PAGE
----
Vol. 14, No. 16, October 22, 2001

Nutrition in Our Changing World:
Eating for Better Health
Beve Kindblade, MS, RD, CD and Assistant Professor of Nutrition at Bastyr Center for Natural Health in Seattle, gave an engaging talk about the foods we eat. Beve is a North Carolina native doing her undergrad work at Oregon State. 

“I’m glad you’re not afraid of eggs!” Beve said, noting the menu for Friday’s meeting. “Eggs are the perfect food. We nutritionists have scared people to death over the years. Food labels cause people to go out and eat at restaurants more often! We’ve chased people away from the table with food labels. There were no nutritionists on the committee when they devised the labels. I am a Dietician. I specialize in wholeness and wellness and for using food to restore health.”

Kindblade’s Top Ten Strategies for eating healthy were contained in a handout which each member received. “We should be eating foods from their origin. Tomatoes instead of ketchup. We’re not taking enough time to enjoy eating. How many of you eat while driving? (Many hands went up). Why not substitute stuff from fast food places with bananas, apples, (and, from the audience) beer!” (Naughty, naughty. Both hands on the wheel)

You need a minimum of five servings of fruits and vegetables per day. To increase your fiber intake, eat nuts and seeds. (And Beer Nuts said the crowd — now, we’re on a roll!) Eat organic foods – buy in season – organic meats, such as chicken and beef. Chemicals are added in the growth process … we don’t know how that affects us. That’s why organic foods are best.

We need to balance our intake. Fat is okay, providing its monounsaturated, such as olive and canola oil. Butter is okay, although it’s got cholesterol, which comes from the liver of animals. Beef is loaded with saturated fat. Keeping to portions the size of the palm of your hand is a good rule of thumb. Fish has good essential fats.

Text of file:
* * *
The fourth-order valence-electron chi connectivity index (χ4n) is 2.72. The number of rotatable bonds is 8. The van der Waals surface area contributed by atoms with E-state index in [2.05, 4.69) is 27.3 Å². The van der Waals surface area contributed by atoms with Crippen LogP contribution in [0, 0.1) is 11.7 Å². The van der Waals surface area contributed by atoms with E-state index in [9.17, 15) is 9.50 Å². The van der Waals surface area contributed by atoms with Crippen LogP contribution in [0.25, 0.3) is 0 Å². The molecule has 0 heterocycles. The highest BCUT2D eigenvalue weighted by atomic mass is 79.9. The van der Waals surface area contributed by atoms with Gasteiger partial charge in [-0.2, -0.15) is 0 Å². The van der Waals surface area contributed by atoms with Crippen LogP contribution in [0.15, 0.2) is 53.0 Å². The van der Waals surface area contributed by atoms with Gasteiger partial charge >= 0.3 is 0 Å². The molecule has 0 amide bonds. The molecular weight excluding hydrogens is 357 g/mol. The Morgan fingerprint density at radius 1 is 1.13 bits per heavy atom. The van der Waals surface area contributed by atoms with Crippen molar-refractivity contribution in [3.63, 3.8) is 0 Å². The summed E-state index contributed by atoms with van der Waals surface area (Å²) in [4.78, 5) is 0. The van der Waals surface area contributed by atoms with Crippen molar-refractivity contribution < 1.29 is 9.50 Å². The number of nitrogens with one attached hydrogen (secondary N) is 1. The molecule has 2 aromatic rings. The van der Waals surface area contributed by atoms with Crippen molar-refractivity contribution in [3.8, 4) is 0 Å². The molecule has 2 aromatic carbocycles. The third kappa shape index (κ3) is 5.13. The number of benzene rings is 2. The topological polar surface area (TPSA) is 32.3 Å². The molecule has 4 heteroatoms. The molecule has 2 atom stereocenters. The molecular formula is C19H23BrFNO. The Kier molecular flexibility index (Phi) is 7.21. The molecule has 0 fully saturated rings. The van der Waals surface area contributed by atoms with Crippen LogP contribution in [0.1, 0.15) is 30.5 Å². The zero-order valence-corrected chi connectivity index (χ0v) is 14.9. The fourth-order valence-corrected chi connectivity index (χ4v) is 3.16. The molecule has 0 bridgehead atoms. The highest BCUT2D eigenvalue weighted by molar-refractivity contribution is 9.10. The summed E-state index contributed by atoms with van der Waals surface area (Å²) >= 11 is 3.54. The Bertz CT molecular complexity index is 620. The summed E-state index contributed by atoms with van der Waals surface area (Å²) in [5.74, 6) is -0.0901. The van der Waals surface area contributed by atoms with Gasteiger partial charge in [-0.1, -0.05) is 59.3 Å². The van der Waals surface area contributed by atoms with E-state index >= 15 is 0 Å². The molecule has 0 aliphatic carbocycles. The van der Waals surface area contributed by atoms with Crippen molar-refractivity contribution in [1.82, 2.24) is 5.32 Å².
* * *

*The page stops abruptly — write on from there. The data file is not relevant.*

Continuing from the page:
We often love and crave foods we might have allergies to. Shellfish, wheat, peanuts, and dairy products are some examples of foods that create allergies. Sensitivity to food affects the immune system. Antibiotics are commonly prescribed, but we’re learning that the good bacteria in GI tract is wiped out the by antibiotics. It takes three to four months for the natural, good bacteria to be restored after taking antibiotics.

We must maintain a healthy weight. “You should be active every single day. Walking is great for relaxation – 15 minutes a day gives you peace and quiet. Walk every single day.”

When asked about supplements, Beve said, “Be sure that you take no iron for men. It’s toxic and builds up in the body, giving a high risk for heart attack.” Other one-liners that help to achieve good health are: “Relax, relax. Chew, chew. Bring people back to the table and enjoy.”

Put joy back into grocery shopping. Go to your local farmer’s markets. Watch your portions – make fruits and veggies a mainstay in your diet. Answering a question about juicing fruits and vegetables: “Don’t displace a lot of good food by juicing.” Adopt the plan of  “every color of the rainbow on your plate for every meal.”

Sometimes frozen food is more nutritious. Eat foods grown closer to home. Take a multiple vitamin. Canned veggies are okay. Save the liquid and use as a base for soups.

Kindblade’s presentation caught the fancy of the BBRC, based on the rapt attention (except for occasional beer outbreaks) and the number of good questions. Thanks to Jenny Andrews for her introduction.

President Goldfarb presented Beve with a certificate showing that the BBRC has made a donation in her name of 600 pounds of food to Rotary First Harvest. Beve was genuinely appreciative of this recognition.